Friday, July 23, 2010

Traveling the High Line

I took advantage of an early Sunday morning during last weekend's trip to Manhattan to explore the High Line. I'd read a lot about this smart, sensitive, and refreshingly whimsical re-visioning of the urban landscape.  Originally built in Lower Manhattan during the 1930's as an elevated railway, the High Line tracks were laid through the center of buildings in order to collect goods without affecting street traffic.  Since it was decommissioned in 1980, the derelict railway has been in eyesore. Starting in 1999, a group of inspired activists initiated a move to re-use this urban space.  Much work later, in June 2009, Section I (Gansevoort Street to 20th Street) opened to the public.

Because of its elevation, long urban vistas unroll from all angles.  A cross-town canyon stretches beyond a screen of Joe Pye weed (Eupatorium purpureum "Gateway"),  purple coneflowers (Echinacea purpurea "Vintage Wine"), and broadleaf ironwood (Vernonia glauca).

The quintessential New York skyline of a rooftop water tank on a block-built modernist building is softened by foreground grasses.

Rather than trying to force the High Line into the ill-fitting form of a romantic garden or a greensward park, the designers played with its abandoned urban history:  they incorporated lots of native plants, like this familiar wasteland tree (oh, what is its name?) and Ohio goldenrod (Solidago ohioensis), and included species that had been growing on the tracks.

The plant selections are in tonal harmony with the reds, greys, and browns of the built environment.  Here, layers of grasses, silvery coneflowers (Echinacea purpurea "Jade"), and pale pink American boneset (Eupatorium perfoliatum) echo the stone facade behind.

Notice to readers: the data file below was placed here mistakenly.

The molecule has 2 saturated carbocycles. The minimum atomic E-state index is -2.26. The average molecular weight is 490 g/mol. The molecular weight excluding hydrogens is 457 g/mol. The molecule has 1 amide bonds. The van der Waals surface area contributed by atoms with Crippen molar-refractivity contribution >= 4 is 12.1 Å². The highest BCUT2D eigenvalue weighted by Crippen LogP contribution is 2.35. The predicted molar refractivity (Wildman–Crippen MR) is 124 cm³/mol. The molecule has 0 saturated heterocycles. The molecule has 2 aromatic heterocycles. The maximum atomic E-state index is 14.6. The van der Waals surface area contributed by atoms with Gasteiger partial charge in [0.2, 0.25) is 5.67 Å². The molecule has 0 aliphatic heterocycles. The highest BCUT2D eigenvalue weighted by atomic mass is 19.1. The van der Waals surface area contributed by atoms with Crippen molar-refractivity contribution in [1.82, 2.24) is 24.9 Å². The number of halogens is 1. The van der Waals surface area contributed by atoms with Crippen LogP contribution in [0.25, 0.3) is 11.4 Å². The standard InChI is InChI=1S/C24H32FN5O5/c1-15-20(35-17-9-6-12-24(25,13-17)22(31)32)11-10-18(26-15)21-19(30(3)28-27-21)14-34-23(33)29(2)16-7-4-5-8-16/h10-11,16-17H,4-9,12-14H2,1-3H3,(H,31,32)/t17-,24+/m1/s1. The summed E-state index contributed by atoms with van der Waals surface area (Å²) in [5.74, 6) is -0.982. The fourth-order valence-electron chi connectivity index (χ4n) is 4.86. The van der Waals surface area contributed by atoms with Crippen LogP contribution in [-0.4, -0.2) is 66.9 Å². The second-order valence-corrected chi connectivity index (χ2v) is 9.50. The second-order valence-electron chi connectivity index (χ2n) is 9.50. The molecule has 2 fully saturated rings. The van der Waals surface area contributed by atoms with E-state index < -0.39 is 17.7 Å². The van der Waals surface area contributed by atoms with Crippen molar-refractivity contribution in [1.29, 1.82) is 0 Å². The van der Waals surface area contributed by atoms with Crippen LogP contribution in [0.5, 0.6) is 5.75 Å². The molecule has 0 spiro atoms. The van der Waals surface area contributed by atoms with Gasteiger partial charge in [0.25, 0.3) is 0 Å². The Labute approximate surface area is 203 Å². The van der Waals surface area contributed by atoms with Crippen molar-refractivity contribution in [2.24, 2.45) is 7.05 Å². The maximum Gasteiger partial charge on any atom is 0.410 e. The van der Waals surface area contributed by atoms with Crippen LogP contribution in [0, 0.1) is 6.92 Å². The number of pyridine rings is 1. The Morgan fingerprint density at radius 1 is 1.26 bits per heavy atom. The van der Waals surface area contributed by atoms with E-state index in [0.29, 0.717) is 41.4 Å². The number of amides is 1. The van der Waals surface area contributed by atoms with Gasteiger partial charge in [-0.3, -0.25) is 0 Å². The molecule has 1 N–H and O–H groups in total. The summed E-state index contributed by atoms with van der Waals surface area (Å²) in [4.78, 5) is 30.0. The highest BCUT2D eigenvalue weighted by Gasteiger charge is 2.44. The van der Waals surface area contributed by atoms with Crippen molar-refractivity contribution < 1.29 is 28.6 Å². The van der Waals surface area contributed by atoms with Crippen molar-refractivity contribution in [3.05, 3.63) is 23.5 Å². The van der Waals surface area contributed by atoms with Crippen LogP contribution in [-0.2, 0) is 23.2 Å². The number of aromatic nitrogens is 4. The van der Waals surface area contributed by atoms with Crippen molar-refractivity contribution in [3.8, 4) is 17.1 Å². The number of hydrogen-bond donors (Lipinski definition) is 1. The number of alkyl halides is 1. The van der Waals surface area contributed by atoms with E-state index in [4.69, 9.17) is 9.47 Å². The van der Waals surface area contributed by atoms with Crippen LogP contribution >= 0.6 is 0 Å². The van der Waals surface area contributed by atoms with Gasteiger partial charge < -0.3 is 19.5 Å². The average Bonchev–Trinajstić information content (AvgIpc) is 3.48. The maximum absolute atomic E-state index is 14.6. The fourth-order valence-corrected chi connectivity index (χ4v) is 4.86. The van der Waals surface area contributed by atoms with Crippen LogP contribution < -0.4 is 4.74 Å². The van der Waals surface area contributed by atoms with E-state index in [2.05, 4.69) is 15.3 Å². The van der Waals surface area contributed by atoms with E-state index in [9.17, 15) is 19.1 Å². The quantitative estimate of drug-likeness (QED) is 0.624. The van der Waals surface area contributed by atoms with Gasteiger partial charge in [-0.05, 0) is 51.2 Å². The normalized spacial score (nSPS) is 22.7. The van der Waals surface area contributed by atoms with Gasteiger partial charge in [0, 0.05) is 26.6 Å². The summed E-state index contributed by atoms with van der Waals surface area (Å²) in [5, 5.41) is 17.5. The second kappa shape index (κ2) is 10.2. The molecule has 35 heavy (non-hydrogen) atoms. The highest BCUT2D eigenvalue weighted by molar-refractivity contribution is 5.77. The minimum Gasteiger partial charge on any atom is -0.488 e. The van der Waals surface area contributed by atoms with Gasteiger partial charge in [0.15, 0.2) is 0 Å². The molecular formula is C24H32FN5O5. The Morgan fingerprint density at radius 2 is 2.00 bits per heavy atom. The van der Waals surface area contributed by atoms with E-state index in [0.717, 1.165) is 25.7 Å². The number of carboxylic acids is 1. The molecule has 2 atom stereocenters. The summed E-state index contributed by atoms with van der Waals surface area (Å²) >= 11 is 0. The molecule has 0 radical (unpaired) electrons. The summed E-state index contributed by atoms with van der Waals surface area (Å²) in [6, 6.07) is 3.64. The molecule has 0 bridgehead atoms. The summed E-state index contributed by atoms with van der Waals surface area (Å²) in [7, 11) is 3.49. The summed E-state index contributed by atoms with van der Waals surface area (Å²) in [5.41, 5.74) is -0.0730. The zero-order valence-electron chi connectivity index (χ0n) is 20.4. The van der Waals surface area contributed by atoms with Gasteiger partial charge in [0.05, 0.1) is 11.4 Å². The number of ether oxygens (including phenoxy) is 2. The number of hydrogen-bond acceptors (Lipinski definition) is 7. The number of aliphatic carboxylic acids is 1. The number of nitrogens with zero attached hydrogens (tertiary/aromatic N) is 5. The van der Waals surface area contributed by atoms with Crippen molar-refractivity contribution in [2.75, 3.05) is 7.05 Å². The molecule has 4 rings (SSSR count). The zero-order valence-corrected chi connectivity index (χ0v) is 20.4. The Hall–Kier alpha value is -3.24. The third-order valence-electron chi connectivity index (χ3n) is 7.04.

The seed heads of  many flowering plants, like these drumstick alliums, remained intact, giving just the right mix of color and texture.

How great that the park attendant I asked could give me the Latin names of the plants I asked about!  But there were so many varieties I was interested in.  Next time, I'll bring a copy of that month's plant list with me!

A couple of days after my visit, the Rockefeller Foundation awarded to the High Line founders the 2010 Jane Jacobs Medals. Congratulation to the most deserving recipients whose work "creates new ways of seeing and understanding New York City, challenges traditional assumptions, and creatively uses the urban environment to make New York City a place of hope and expectation."  And forward to the future!

Saturday, July 03, 2010

Hard pruning

"This thing is out of control," groused my husband as he slipped under a spray of "New Dawn" rose canes blocking his entry through the kitchen door.  "What the heck are you feeding that?" asked my neighbor from his yard next door.  "Yikes!" I thought when I saw the tussle of rose blossoms clambering up to a second floor window.

Such was the impetus for my most despised gardening activity: rose pruning.  I have to admit--as if I could claim otherwise in the flowery face of the evidence--that I had kind of let things go.  A couple of years, I really couldn't prune because I didn't want to disturb the birds nesting in the arbor.  Another year, it was just too dang hot.  My mother, an excellent rosarian, was no longer around to take up the task.   Meantime, canes sprouted, curved, flopped, and grew some more.

With several days of cool, clear weather forecast, I set to pruning every evening after work.  After more than five hours teetering on a ladder and after accumulating over five bags of clippings, I can say that I'm done.

It was hard to prune, and I pruned darn hard. My mother's rallying cry--"Whack it out!"--spurred me along.  She was a ferocious rose pruner--my tender-hearted father couldn't even bear to be around when she was wielding her clippers--and every time that I wondered WWMD, I knew the answer was cut, cut, cut.

Anything that was where it shouldn't be was snipped off.  (Almost all) distorted canes were removed.  Deadwood was clipped.  New canes were tied to the arbor.  A good 1 1/4 cup of Rose-Tone was scratched in around the roots.

And then, among the debris of shorn branches, there was even the thank you of a few last blooms!